To eliminate the possibility that the markedly enhanced synthesis of EBV late products in delta G4/G5 cells following ectopic expression of BGLF4 was due to its overexpression, we used siRNA to knockdown endogenous BGLF4. For these experiments we used BZKO cells, which are 293 cells containing an EBV bacmid that lacks a functional gene for ZEBRA, to study the effect of silencing BGLF4 on viral DNA replication and late gene expression. Transfection of ZEBRA (2 µg) induced the lytic cycle and activated expression of endogenous BGLF4 (Fig. 4A, lane 2). To knock down expression of BGLF4 we co-transfected four concentrations, 2, 5, 10 and 15 nM, of siRNA specific to the viral protein kinase (siG4) (Fig. 4A, lanes 3 to 6). Cells were harvested after 48 h and expression of the FR3 protein was assessed using Western blot analysis. We found that all four concentrations of siG4 abolished expression of BGLF4. The reduction in the level of the late FR3 protein correlated with the amount of siG4 used to knockdown expression of BGLF4. This reduction in the level of the FR3 protein ranged between 9.8- to 12.3-fold relative to lytic cells without siG4 (Fig. 4A, lanes 3 to 6). We used qPCR to assess the effect of abolishing expression of BGLF4 on replication of the EBV genome. Knocking down of endogenous BGLF4 reduced EBV DNA levels by 2.1- to 2.4-fold (Fig. 4B, compare lane 2 with lanes 3 to 6). The effect of siRNA to BGLF4 on replication was similar in magnitude to that observed in previous experiments using delta G4/G5 cells in which expression of either wild-type or the kinase dead mutant of BGLF4 enhanced expression of BMRF1 and viral DNA replication by ∼2-fold (Figs. 1, S2 and 2).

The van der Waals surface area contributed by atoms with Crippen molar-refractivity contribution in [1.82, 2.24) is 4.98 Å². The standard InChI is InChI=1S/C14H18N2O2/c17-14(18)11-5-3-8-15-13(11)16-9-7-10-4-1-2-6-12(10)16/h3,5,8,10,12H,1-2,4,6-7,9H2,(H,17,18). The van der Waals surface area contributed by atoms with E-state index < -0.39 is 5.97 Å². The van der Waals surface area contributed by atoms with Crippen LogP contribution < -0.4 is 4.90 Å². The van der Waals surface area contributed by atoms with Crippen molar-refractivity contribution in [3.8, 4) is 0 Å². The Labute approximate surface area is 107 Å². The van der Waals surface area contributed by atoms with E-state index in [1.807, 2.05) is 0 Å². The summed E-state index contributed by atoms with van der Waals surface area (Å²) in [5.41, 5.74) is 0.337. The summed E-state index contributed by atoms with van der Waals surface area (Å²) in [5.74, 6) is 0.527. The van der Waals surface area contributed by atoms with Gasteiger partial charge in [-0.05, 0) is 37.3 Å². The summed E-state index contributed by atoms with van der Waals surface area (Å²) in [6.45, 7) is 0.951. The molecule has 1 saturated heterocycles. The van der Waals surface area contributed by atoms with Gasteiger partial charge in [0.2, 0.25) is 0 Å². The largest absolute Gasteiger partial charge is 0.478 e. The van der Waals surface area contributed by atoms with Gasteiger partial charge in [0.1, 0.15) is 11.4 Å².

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Figure 4. siRNA specific to BGLF4 abolishes expression of the late FR3 protein.

(A) Immunoblot of BZKO cell lysates expressing ZEBRA alone (lanes 2 to 6) or ZEBRA and BGLF4 (lanes 7 to 11) together with increasing concentrations (2 to 15 nM) of siRNA complimentary to BGLF4 (siG4). The levels of BGLF4 and late BFRF3 (FR3) proteins were determined by densitometry. (B) Fold change in viral lytic DNA replication as a result of transfecting siRNA specific to BGLF4 (siG4). Total DNA was prepared from the same cells used in the immunoblot in panel A.